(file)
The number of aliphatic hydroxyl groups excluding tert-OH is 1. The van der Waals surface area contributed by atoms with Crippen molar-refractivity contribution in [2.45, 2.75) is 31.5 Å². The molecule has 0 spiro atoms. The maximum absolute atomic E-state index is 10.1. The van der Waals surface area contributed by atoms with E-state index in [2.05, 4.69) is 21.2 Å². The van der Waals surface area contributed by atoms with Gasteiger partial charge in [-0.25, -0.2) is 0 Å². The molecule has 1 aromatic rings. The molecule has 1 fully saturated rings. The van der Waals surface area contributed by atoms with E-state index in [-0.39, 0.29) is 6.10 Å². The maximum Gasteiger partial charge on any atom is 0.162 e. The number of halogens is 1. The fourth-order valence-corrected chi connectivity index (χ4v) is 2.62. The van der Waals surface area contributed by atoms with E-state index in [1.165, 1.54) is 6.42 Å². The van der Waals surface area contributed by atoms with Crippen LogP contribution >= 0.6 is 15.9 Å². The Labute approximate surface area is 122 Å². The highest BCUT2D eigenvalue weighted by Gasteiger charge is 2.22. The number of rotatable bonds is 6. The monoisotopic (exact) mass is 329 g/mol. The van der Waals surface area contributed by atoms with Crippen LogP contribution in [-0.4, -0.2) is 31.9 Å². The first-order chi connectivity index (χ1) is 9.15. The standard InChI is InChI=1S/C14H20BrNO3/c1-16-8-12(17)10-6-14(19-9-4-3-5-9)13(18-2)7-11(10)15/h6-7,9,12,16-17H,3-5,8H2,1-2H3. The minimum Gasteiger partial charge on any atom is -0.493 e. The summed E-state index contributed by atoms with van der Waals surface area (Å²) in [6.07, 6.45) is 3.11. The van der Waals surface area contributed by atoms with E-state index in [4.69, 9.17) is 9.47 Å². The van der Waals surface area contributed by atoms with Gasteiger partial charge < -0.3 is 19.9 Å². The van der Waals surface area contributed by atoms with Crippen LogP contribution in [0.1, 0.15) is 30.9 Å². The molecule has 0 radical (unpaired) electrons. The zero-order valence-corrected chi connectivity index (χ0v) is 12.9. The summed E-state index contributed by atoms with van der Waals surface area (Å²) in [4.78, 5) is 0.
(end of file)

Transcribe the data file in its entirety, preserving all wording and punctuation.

The number of aliphatic hydroxyl groups excluding tert-OH is 1. The van der Waals surface area contributed by atoms with Crippen molar-refractivity contribution in [2.45, 2.75) is 31.5 Å². The molecule has 0 spiro atoms. The maximum absolute atomic E-state index is 10.1. The van der Waals surface area contributed by atoms with E-state index in [2.05, 4.69) is 21.2 Å². The van der Waals surface area contributed by atoms with Gasteiger partial charge in [-0.25, -0.2) is 0 Å². The molecule has 1 aromatic rings. The molecule has 1 fully saturated rings. The van der Waals surface area contributed by atoms with E-state index in [-0.39, 0.29) is 6.10 Å². The maximum Gasteiger partial charge on any atom is 0.162 e. The number of halogens is 1. The fourth-order valence-corrected chi connectivity index (χ4v) is 2.62. The van der Waals surface area contributed by atoms with E-state index in [1.165, 1.54) is 6.42 Å². The van der Waals surface area contributed by atoms with Crippen LogP contribution >= 0.6 is 15.9 Å². The Labute approximate surface area is 122 Å². The highest BCUT2D eigenvalue weighted by Gasteiger charge is 2.22. The number of rotatable bonds is 6. The monoisotopic (exact) mass is 329 g/mol. The van der Waals surface area contributed by atoms with Crippen LogP contribution in [-0.4, -0.2) is 31.9 Å². The first-order chi connectivity index (χ1) is 9.15. The standard InChI is InChI=1S/C14H20BrNO3/c1-16-8-12(17)10-6-14(19-9-4-3-5-9)13(18-2)7-11(10)15/h6-7,9,12,16-17H,3-5,8H2,1-2H3. The minimum Gasteiger partial charge on any atom is -0.493 e. The summed E-state index contributed by atoms with van der Waals surface area (Å²) in [6.07, 6.45) is 3.11. The van der Waals surface area contributed by atoms with E-state index in [4.69, 9.17) is 9.47 Å². The van der Waals surface area contributed by atoms with Gasteiger partial charge < -0.3 is 19.9 Å². The van der Waals surface area contributed by atoms with Crippen LogP contribution in [0.1, 0.15) is 30.9 Å². The molecule has 0 radical (unpaired) electrons. The zero-order valence-corrected chi connectivity index (χ0v) is 12.9. The summed E-state index contributed by atoms with van der Waals surface area (Å²) in [4.78, 5) is 0.